Another big problem seems to be disease and death with another one of our favorite annual flowers – vinca. I think a lot of the problems started with the three or four straight days of rain we had a few weeks ago. We like the cooler, rainy weather but so do some of our plant diseases.
Vinca started in Madagascar, off the African coast. It is well adapted to hot, dry, windy slopes, bright sunshine, well-drained soil and prolonged summer heat.
The soil there has very poor nutrition, so native vinca has to be nutritionally efficient to survive. Once established in the spring, it needs no fertilizer. When planting, fertilize lightly, at perhaps half the label rate. Fertilize lightly again a couple of times over a six-week period as the plants are getting started. Then don’t do it anymore after that. If you use a slow-release such as Osmocote, a one-time fertilization at planting time is enough.
Once established, vinca requires very little water. We can’t do anything about several days in a row of rain, but most gardeners tend to overwater vinca. Most of the vinca gets overwatered because they are on the same zone of an automatic sprinkler that is watering the lawn two or three days a week, if not more. You would be better off to plant vinca in an area of the yard that a sprinkler never hits. That way, you can just hand water if and when the plants ever need it. When watering, do it early in the morning so the foliage can dry as quickly as possible
Airflow is critical with vinca. Give it room to grow. Improving air flow reduces disease problems. Proper spacing allows the soil to dry out quickly after watering or fertilizing.
There are several diseases vinca can get, and I will mention three of the most common.
The No. 1 disease is phytophthora stem blight and root rot. The symptoms of this disease are: dark brown to black lesions form on the stems and branches, causing the portions above to wilt and die back. Symptoms of root rot include yellowing and scorching of leaves, poor growth, and stunting of plants, wilting, and eventual death. Plants with reduced root systems and individual roots tend to slough off the outer tissue leaving the inner core behind.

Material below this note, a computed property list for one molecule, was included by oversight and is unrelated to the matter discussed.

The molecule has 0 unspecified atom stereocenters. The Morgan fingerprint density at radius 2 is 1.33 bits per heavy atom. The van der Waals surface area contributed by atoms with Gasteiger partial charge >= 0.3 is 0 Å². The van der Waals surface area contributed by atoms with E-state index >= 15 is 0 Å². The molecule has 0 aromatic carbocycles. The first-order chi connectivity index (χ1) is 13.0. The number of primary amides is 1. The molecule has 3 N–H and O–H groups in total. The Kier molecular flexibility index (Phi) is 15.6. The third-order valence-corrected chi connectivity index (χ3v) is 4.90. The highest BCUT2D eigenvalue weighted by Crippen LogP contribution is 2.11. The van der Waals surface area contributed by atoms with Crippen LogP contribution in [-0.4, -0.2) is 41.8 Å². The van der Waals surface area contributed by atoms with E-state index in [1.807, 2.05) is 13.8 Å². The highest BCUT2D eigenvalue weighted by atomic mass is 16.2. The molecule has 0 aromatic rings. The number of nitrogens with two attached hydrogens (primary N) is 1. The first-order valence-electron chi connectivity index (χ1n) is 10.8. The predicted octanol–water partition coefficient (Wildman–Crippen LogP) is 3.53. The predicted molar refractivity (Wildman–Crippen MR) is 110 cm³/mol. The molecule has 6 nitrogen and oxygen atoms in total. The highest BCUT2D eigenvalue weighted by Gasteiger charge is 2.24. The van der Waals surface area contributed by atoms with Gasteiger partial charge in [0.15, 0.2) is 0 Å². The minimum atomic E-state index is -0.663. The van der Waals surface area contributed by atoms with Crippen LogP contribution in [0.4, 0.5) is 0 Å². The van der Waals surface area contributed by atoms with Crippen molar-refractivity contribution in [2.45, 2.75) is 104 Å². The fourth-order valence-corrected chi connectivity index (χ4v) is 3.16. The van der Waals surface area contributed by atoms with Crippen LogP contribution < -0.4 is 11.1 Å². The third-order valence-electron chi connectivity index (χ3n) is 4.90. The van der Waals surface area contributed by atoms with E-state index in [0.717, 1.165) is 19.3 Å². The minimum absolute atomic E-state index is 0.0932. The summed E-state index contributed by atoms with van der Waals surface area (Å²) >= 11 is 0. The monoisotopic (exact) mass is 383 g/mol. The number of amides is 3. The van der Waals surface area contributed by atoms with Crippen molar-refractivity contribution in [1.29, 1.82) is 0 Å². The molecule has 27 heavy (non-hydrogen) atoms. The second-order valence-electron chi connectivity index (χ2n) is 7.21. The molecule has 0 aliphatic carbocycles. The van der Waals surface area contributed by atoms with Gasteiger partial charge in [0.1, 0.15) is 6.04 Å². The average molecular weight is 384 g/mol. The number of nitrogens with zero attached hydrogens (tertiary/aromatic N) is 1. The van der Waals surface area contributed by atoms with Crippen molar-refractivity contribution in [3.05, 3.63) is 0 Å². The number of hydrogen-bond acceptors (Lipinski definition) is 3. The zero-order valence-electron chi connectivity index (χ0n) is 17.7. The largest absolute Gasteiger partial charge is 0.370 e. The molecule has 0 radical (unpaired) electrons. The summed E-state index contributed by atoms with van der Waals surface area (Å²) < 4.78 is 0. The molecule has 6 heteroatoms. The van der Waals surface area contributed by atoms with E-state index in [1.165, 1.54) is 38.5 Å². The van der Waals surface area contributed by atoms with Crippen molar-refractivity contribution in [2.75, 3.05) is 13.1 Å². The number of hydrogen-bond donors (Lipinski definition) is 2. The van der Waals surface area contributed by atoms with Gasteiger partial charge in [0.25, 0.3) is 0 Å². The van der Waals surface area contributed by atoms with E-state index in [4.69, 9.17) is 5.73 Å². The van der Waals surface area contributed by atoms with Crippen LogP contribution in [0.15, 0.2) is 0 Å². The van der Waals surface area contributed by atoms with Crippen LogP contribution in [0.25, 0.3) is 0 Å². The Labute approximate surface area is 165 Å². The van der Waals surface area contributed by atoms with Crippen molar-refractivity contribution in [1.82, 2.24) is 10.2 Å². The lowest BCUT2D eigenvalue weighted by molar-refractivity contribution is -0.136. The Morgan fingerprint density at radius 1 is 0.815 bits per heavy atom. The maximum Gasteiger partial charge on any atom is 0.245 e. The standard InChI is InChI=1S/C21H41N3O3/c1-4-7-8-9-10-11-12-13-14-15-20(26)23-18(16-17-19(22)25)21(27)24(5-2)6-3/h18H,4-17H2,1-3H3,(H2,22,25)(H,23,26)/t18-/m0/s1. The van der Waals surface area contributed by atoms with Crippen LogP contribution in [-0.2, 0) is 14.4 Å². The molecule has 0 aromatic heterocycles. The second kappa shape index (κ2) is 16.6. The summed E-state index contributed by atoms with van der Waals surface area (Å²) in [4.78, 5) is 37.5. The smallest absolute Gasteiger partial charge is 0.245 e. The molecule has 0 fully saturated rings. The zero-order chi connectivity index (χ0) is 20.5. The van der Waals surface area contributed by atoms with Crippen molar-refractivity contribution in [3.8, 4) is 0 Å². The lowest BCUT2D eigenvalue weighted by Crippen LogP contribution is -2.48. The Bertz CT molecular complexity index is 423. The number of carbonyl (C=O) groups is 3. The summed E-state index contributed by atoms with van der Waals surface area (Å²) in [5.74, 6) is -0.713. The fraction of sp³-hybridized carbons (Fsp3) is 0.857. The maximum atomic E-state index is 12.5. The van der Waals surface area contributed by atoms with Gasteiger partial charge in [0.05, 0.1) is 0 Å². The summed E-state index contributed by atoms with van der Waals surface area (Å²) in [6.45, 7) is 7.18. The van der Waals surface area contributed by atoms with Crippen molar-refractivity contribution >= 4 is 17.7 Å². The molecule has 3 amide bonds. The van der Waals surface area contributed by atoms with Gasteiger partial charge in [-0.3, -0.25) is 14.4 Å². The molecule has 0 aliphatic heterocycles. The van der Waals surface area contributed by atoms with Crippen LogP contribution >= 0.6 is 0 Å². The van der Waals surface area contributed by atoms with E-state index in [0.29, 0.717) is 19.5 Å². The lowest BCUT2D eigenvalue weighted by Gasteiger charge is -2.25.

Another fatal disease is rhyzoctonia stem and root rot. Plants affected by this turn yellow, wilt and collapse. Plants are normally stunted, their roots have brown lesions, leaves turn yellow and plants wilt even when soil moisture is sufficient. Symptoms of this disease are similar to phytophthora.
Alternaria disease causes black, greasy looking spots on foliage that start on the lower leaves and gradually moves up the plant. As the spots increase in number, the leaves turn yellow and fall off.
To help control these disease problems, plant in beds with good soil drainage. When planting, till the area or loosen the soil and add compost or other organic materials. Do not over fertilize and over water. Try to keep the foliage as dry as possible.
Remove and destroy infected plants or leaves as soon as you see them. Hot weather usually stops most of the disease progression. Rotate your flower beds by not planting vinca in the same place year after year unless you replace the soil.
If you feel you must spray with a fungicide, you can use Immunox (myclobutanil), a copper fungicide, or Danonil 2787 (cholorothalonil).
Don’t expect good results if we get a lot of rain or if you over water and overfertilize.
DOWNY MILDEW ON IMPATIENS
In my June 22 article on downy mildew in impatiens, I asked readers to let me know if they have the problem.
As of this writing, I have heard from well over 50 people by either phone or e-mail. Most said they wondered what was happening to their plants as it had never happened before.
If your plants have not gotten it yet, I am afraid it may be only a matter of time as downy mildew is a prolific spore producer. If we stay relatively dry the rest of the summer, they may not. The danger lies in several rainy days in a row with slightly cooler than normal temperatures.